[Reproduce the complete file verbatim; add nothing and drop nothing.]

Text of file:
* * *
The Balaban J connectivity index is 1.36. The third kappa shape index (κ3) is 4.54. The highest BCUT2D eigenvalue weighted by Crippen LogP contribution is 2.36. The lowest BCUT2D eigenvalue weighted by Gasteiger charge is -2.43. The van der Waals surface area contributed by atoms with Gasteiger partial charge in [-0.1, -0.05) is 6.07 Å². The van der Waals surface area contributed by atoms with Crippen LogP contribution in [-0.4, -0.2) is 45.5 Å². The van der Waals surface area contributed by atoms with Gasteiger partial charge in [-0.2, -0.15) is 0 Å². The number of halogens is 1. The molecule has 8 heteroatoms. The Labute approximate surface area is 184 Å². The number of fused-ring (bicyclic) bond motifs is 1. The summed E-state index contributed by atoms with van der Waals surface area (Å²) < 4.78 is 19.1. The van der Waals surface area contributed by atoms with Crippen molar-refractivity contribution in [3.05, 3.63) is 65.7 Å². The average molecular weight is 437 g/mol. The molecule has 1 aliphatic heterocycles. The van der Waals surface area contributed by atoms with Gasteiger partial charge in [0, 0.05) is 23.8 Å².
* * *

The Balaban J connectivity index is 1.36. The third kappa shape index (κ3) is 4.54. The highest BCUT2D eigenvalue weighted by Crippen LogP contribution is 2.36. The lowest BCUT2D eigenvalue weighted by Gasteiger charge is -2.43. The van der Waals surface area contributed by atoms with Gasteiger partial charge in [-0.1, -0.05) is 6.07 Å². The van der Waals surface area contributed by atoms with Crippen LogP contribution in [-0.4, -0.2) is 45.5 Å². The van der Waals surface area contributed by atoms with Gasteiger partial charge in [-0.2, -0.15) is 0 Å². The number of halogens is 1. The molecule has 8 heteroatoms. The Labute approximate surface area is 184 Å². The number of fused-ring (bicyclic) bond motifs is 1. The summed E-state index contributed by atoms with van der Waals surface area (Å²) < 4.78 is 19.1. The van der Waals surface area contributed by atoms with Crippen molar-refractivity contribution in [3.05, 3.63) is 65.7 Å². The average molecular weight is 437 g/mol. The molecule has 1 aliphatic heterocycles. The van der Waals surface area contributed by atoms with Gasteiger partial charge in [0, 0.05) is 23.8 Å².